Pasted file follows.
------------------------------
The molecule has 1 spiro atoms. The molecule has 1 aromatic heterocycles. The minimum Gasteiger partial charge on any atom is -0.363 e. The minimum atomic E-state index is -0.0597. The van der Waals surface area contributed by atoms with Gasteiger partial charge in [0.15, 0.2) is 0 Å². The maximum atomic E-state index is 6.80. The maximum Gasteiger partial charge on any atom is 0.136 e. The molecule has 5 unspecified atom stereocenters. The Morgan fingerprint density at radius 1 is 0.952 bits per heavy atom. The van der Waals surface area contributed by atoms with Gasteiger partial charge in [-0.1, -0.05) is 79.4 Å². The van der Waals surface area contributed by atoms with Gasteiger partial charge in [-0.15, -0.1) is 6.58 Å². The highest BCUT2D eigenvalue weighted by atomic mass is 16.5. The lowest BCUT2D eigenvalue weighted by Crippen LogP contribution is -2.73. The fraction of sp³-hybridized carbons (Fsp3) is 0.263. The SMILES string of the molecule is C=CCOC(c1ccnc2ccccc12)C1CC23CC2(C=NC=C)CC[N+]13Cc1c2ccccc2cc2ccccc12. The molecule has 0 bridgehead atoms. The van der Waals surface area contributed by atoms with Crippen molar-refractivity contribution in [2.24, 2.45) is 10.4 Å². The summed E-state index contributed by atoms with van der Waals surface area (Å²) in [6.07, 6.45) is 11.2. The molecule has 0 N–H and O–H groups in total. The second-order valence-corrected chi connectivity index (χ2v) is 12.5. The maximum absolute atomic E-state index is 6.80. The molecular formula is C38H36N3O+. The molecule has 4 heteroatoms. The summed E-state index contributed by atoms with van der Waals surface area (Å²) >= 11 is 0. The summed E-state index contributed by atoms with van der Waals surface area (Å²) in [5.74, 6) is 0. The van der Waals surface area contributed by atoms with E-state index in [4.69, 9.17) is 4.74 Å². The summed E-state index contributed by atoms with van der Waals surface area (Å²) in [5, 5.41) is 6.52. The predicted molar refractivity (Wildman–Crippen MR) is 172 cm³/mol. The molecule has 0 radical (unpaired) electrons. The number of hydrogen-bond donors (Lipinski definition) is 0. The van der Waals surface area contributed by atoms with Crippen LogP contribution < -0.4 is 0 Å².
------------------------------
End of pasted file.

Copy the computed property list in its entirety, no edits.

The molecule has 1 spiro atoms. The molecule has 1 aromatic heterocycles. The minimum Gasteiger partial charge on any atom is -0.363 e. The minimum atomic E-state index is -0.0597. The van der Waals surface area contributed by atoms with Gasteiger partial charge in [0.15, 0.2) is 0 Å². The maximum atomic E-state index is 6.80. The maximum Gasteiger partial charge on any atom is 0.136 e. The molecule has 5 unspecified atom stereocenters. The Morgan fingerprint density at radius 1 is 0.952 bits per heavy atom. The van der Waals surface area contributed by atoms with Gasteiger partial charge in [-0.1, -0.05) is 79.4 Å². The van der Waals surface area contributed by atoms with Gasteiger partial charge in [-0.15, -0.1) is 6.58 Å². The highest BCUT2D eigenvalue weighted by atomic mass is 16.5. The lowest BCUT2D eigenvalue weighted by Crippen LogP contribution is -2.73. The fraction of sp³-hybridized carbons (Fsp3) is 0.263. The SMILES string of the molecule is C=CCOC(c1ccnc2ccccc12)C1CC23CC2(C=NC=C)CC[N+]13Cc1c2ccccc2cc2ccccc12. The molecule has 0 bridgehead atoms. The van der Waals surface area contributed by atoms with Crippen molar-refractivity contribution in [2.24, 2.45) is 10.4 Å². The summed E-state index contributed by atoms with van der Waals surface area (Å²) in [6.07, 6.45) is 11.2. The molecule has 0 N–H and O–H groups in total. The second-order valence-corrected chi connectivity index (χ2v) is 12.5. The maximum absolute atomic E-state index is 6.80. The molecular formula is C38H36N3O+. The molecule has 4 heteroatoms. The summed E-state index contributed by atoms with van der Waals surface area (Å²) >= 11 is 0. The summed E-state index contributed by atoms with van der Waals surface area (Å²) in [5.74, 6) is 0. The van der Waals surface area contributed by atoms with E-state index in [4.69, 9.17) is 4.74 Å². The summed E-state index contributed by atoms with van der Waals surface area (Å²) in [5, 5.41) is 6.52. The predicted molar refractivity (Wildman–Crippen MR) is 172 cm³/mol. The molecule has 0 radical (unpaired) electrons. The number of hydrogen-bond donors (Lipinski definition) is 0. The van der Waals surface area contributed by atoms with Crippen LogP contribution < -0.4 is 0 Å².